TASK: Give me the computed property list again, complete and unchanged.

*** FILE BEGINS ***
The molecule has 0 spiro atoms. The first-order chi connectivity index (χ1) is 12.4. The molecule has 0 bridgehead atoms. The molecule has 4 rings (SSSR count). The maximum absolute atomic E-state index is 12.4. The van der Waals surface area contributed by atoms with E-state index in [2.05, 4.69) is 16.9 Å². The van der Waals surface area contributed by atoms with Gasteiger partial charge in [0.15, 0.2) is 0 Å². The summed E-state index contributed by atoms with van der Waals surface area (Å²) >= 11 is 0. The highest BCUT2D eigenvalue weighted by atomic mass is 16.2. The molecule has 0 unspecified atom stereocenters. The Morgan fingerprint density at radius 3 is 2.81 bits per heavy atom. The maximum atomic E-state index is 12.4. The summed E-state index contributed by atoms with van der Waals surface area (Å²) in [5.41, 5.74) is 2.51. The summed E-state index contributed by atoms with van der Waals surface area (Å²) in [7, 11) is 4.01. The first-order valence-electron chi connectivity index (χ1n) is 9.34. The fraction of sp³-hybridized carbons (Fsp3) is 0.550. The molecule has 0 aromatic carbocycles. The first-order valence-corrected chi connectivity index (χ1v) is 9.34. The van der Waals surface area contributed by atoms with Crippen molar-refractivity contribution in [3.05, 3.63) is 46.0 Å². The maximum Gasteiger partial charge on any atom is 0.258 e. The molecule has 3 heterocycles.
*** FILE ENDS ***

The molecule has 0 spiro atoms. The first-order chi connectivity index (χ1) is 12.4. The molecule has 0 bridgehead atoms. The molecule has 4 rings (SSSR count). The maximum absolute atomic E-state index is 12.4. The van der Waals surface area contributed by atoms with E-state index in [2.05, 4.69) is 16.9 Å². The van der Waals surface area contributed by atoms with Gasteiger partial charge in [0.15, 0.2) is 0 Å². The summed E-state index contributed by atoms with van der Waals surface area (Å²) >= 11 is 0. The highest BCUT2D eigenvalue weighted by atomic mass is 16.2. The molecule has 0 unspecified atom stereocenters. The Morgan fingerprint density at radius 3 is 2.81 bits per heavy atom. The maximum atomic E-state index is 12.4. The summed E-state index contributed by atoms with van der Waals surface area (Å²) in [5.41, 5.74) is 2.51. The summed E-state index contributed by atoms with van der Waals surface area (Å²) in [7, 11) is 4.01. The first-order valence-electron chi connectivity index (χ1n) is 9.34. The fraction of sp³-hybridized carbons (Fsp3) is 0.550. The molecule has 0 aromatic carbocycles. The first-order valence-corrected chi connectivity index (χ1v) is 9.34. The van der Waals surface area contributed by atoms with Crippen molar-refractivity contribution in [3.05, 3.63) is 46.0 Å². The maximum Gasteiger partial charge on any atom is 0.258 e. The molecule has 3 heterocycles.